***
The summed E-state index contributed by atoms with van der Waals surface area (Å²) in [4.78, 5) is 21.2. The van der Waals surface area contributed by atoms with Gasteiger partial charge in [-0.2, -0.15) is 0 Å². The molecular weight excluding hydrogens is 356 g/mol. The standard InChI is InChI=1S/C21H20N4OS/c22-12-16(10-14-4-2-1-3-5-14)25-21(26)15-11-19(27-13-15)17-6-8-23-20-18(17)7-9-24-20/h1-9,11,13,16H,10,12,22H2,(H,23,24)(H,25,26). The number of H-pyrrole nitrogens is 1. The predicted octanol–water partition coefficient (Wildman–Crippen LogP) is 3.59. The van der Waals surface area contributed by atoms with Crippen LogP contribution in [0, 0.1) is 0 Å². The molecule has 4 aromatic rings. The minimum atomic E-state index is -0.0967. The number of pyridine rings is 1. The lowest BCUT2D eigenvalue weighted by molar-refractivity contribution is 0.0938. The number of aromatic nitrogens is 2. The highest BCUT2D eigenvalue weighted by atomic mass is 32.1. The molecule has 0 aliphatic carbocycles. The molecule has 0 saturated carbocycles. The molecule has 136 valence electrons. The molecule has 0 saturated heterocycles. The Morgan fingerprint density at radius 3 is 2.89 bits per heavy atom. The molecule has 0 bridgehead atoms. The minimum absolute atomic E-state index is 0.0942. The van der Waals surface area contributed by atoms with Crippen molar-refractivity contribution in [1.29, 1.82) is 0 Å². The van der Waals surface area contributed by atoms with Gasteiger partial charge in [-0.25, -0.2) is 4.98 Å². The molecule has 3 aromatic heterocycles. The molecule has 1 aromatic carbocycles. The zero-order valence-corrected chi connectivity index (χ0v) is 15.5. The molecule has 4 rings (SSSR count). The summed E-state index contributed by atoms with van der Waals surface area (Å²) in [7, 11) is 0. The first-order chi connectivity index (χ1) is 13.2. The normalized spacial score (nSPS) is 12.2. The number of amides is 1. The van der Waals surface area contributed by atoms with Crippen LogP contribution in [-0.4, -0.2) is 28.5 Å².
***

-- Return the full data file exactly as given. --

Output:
The summed E-state index contributed by atoms with van der Waals surface area (Å²) in [4.78, 5) is 21.2. The van der Waals surface area contributed by atoms with Gasteiger partial charge in [-0.2, -0.15) is 0 Å². The molecular weight excluding hydrogens is 356 g/mol. The standard InChI is InChI=1S/C21H20N4OS/c22-12-16(10-14-4-2-1-3-5-14)25-21(26)15-11-19(27-13-15)17-6-8-23-20-18(17)7-9-24-20/h1-9,11,13,16H,10,12,22H2,(H,23,24)(H,25,26). The number of H-pyrrole nitrogens is 1. The predicted octanol–water partition coefficient (Wildman–Crippen LogP) is 3.59. The van der Waals surface area contributed by atoms with Crippen LogP contribution in [0, 0.1) is 0 Å². The molecule has 4 aromatic rings. The minimum atomic E-state index is -0.0967. The number of pyridine rings is 1. The lowest BCUT2D eigenvalue weighted by molar-refractivity contribution is 0.0938. The number of aromatic nitrogens is 2. The highest BCUT2D eigenvalue weighted by atomic mass is 32.1. The molecule has 0 aliphatic carbocycles. The molecule has 0 saturated carbocycles. The molecule has 136 valence electrons. The molecule has 0 saturated heterocycles. The Morgan fingerprint density at radius 3 is 2.89 bits per heavy atom. The molecule has 0 bridgehead atoms. The minimum absolute atomic E-state index is 0.0942. The van der Waals surface area contributed by atoms with Crippen molar-refractivity contribution in [1.29, 1.82) is 0 Å². The van der Waals surface area contributed by atoms with Gasteiger partial charge in [-0.25, -0.2) is 4.98 Å². The molecule has 3 aromatic heterocycles. The molecule has 1 aromatic carbocycles. The zero-order valence-corrected chi connectivity index (χ0v) is 15.5. The molecule has 4 rings (SSSR count). The summed E-state index contributed by atoms with van der Waals surface area (Å²) in [7, 11) is 0. The first-order chi connectivity index (χ1) is 13.2. The normalized spacial score (nSPS) is 12.2. The number of amides is 1. The van der Waals surface area contributed by atoms with Crippen LogP contribution in [-0.4, -0.2) is 28.5 Å².